In the past, I've not been a fan of sock-knitting. Also, in the past, I have done only top-down socks. Easier to get started, but the ever-present frisson of will-I-have-enough-yarn not only to get to one toe, but to finish a second sock that matches the first?
Before our road trip down to Tennessee, I bought Wendy Johnson's toe-up book and a skein of Dream in Color Smooshy. Between here and Paducah, Kentucky, home of the National Quilt Museum, I started, re-started, and started again. The goal was a wide-ish toe and a sock that was snug but not too tight. I put it aside while in Tennessee and worked on a shawl, then came home and re-instituted the pursuit of a toe-up sock knit by someone who knits in a loose gauge but has small feet.
Yesterday, I decided to make a fresh start with the second ball of yarn and a new beginning. I'm definitely closer - a toe-up sock that borrows Joan's Favorite Toe method of increasing, working 1 round, increasing and working two rounds twice, and increasing, working three rounds, twice. We Shall See.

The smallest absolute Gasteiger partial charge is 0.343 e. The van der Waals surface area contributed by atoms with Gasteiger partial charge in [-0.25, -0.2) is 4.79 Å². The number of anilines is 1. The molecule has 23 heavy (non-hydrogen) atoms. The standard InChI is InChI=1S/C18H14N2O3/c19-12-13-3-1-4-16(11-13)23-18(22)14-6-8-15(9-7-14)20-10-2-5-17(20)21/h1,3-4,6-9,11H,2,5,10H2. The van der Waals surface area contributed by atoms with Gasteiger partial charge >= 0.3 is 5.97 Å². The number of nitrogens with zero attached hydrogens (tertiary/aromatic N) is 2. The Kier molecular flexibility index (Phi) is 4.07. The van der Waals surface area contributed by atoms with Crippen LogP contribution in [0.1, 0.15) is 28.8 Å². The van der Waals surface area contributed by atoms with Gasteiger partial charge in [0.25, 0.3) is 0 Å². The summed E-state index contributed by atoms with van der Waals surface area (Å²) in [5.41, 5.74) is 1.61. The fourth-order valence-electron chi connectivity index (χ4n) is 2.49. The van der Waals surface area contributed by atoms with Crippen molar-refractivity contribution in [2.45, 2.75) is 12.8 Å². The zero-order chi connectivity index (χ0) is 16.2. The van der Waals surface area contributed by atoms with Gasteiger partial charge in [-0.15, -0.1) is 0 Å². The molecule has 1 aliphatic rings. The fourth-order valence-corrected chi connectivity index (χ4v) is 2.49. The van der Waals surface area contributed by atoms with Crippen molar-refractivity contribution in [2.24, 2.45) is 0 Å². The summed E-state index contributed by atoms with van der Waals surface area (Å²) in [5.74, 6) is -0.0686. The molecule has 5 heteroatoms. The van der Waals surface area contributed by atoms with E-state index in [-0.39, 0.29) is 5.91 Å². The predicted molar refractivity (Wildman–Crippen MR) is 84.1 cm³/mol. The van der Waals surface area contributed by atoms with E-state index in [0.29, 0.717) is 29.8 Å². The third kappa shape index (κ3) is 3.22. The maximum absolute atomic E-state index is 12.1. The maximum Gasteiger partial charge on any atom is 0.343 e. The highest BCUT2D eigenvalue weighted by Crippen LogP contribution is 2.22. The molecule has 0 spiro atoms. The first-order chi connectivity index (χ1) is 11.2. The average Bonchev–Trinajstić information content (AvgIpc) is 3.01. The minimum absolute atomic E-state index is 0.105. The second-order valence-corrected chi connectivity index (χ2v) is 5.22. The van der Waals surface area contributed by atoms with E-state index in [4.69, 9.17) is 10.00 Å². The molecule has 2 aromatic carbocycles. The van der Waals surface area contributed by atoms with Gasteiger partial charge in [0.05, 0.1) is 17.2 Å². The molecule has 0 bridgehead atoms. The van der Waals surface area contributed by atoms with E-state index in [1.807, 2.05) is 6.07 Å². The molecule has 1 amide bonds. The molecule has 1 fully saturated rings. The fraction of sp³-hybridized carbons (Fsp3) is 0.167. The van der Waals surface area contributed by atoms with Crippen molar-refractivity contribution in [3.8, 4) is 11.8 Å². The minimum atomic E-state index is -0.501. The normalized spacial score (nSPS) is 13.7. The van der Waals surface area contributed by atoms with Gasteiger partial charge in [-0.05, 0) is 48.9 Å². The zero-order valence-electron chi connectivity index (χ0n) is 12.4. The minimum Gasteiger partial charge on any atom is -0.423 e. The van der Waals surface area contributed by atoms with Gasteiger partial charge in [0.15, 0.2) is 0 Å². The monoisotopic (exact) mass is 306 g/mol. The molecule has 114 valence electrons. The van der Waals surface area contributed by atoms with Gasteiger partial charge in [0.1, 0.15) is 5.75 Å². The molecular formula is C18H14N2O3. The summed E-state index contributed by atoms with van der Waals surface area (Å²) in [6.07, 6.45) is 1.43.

And the National Quilt Museum? Amazing. On the way down, I saw a quilt with images of Darfur, including a woman in tears: a white background with very subtle stitching that created shadows of images of women and children fleeing the scenes of tragedy. On the way back home, we stopped at 4:40 pm on Memorial Day, sweet-talked our way past the woman at the desk who said the museum was closing, and saw more beauty, including a quilt called Buckskin: the color of a well-worn buckskin from the Wild West, with elements that shaded from deep purples through iron-reds, and the most beautiful, subtle stitching highlighting the piecing.